The U.S. Capitol.

The U.S. Capitol. (Stars and Stripes)

WASHINGTON – Major reforms to veterans’ health care are moving forward on Capitol Hill, and politically conservative and liberal groups are attempting to influence what could be an intense debate over balancing private-sector care.

The House Committee on Veterans’ Affairs will meet Tuesday morning to discuss options for overhauling Veterans Choice, a program created in 2014 following the Department of Veterans Affairs wait-time scandal. The program, which has surpassed $12 billion in spending, has been the subject of criticism about eligibility restrictions, money mismanagement and failure to administer timely reimbursements to private-sector medical providers.

The committee on Tuesday will hear from VA Secretary David Shulkin, as well as representatives from three major veterans service organizations: Disabled American Veterans, Veterans of Foreign Wars and the American Legion. But in recent days, the fight has attracted more participants.

Sixteen conservative groups, some tied to the Koch brothers’ political network, sent a letter to Congress on Monday advocating for all veterans to have an option to choose private-sector health care instead of the VA. Groups endorsing the letter include Americans for Prosperity, Americans for Tax Reform, Tea Party Nation, Heritage Action for America – a sister organization to the conservative think-tank Heritage Foundation – and Concerned Veterans for America, which has become more involved in VA-related legislation since the election of President Donald Trump and lobbied for a government-chartered nonprofit to run VA health care.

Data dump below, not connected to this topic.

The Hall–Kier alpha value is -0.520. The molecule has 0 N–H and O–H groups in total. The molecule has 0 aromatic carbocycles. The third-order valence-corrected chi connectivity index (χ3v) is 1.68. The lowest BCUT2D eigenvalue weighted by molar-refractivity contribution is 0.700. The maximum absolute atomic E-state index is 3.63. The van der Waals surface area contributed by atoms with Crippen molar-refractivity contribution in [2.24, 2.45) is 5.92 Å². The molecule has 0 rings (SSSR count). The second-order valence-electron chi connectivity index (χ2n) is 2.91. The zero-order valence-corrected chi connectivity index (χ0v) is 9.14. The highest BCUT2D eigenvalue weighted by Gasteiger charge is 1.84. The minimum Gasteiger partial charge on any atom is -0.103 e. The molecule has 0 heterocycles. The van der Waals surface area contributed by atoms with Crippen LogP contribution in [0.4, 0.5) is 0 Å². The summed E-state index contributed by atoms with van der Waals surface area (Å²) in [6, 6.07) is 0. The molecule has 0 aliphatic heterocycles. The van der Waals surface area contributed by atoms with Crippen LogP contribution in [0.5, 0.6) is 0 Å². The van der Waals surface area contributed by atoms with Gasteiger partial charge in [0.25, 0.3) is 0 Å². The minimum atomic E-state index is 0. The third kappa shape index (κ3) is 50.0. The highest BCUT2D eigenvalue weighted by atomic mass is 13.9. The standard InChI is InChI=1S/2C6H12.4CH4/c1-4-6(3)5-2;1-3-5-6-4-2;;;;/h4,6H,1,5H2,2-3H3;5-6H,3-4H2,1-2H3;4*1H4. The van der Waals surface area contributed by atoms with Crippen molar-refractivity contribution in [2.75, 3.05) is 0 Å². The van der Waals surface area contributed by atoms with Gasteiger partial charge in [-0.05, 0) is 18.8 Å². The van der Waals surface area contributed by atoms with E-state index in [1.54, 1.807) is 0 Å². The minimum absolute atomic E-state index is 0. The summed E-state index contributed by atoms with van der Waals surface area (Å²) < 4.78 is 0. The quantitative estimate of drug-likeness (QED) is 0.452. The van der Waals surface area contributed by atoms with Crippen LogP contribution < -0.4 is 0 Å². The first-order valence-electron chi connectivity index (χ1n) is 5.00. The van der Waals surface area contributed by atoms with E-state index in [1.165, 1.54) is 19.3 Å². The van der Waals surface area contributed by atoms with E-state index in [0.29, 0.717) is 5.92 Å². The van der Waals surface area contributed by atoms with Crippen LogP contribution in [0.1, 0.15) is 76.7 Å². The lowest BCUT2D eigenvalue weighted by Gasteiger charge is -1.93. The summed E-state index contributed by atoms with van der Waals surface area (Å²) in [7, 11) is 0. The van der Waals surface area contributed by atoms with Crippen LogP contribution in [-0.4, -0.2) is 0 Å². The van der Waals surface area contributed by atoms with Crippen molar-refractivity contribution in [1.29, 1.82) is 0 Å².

“Americans who put their lives on the line for our country should have the freedom to choose to use their VA benefits in the private health care market,” the letter states. “Giving veterans more health care choice is something that has overwhelming support among veterans and nonveterans alike.”

Leading up to Tuesday’s hearing, groups on the other side of the political aisle were also increasing their efforts. VoteVets, a liberal veterans advocacy group, is speaking out against VA privatization. The group is warning of an end to VA health care that could signal the demise of a single-payer, “Medicare for All” plan for the rest of the country.

“We are at the tip of the spear in fighting to preserve and protect our VA health care system from being destroyed and privatized,” said Will Fischer, director of government relations for VoteVets. “We’re working every day. Our message is resonating and growing stronger, every day.”

Members of the American Federation of Government Employees -- a union representing 230,000 VA workers – held dozens of rallies nationwide leading up to the debate. The union accused the Trump administration of using Choice reform to shift more public funds to private entities and undermine VA health care.

The union is calling on Congress to invest more funding into the VA and fill personnel vacancies. There were more than 34,000 open positions in the VA at the end of June, according to VA data.

“These vacancies are plaguing the VA nationwide,” said J. David Cox Sr., president of the American Federation of Government Employees.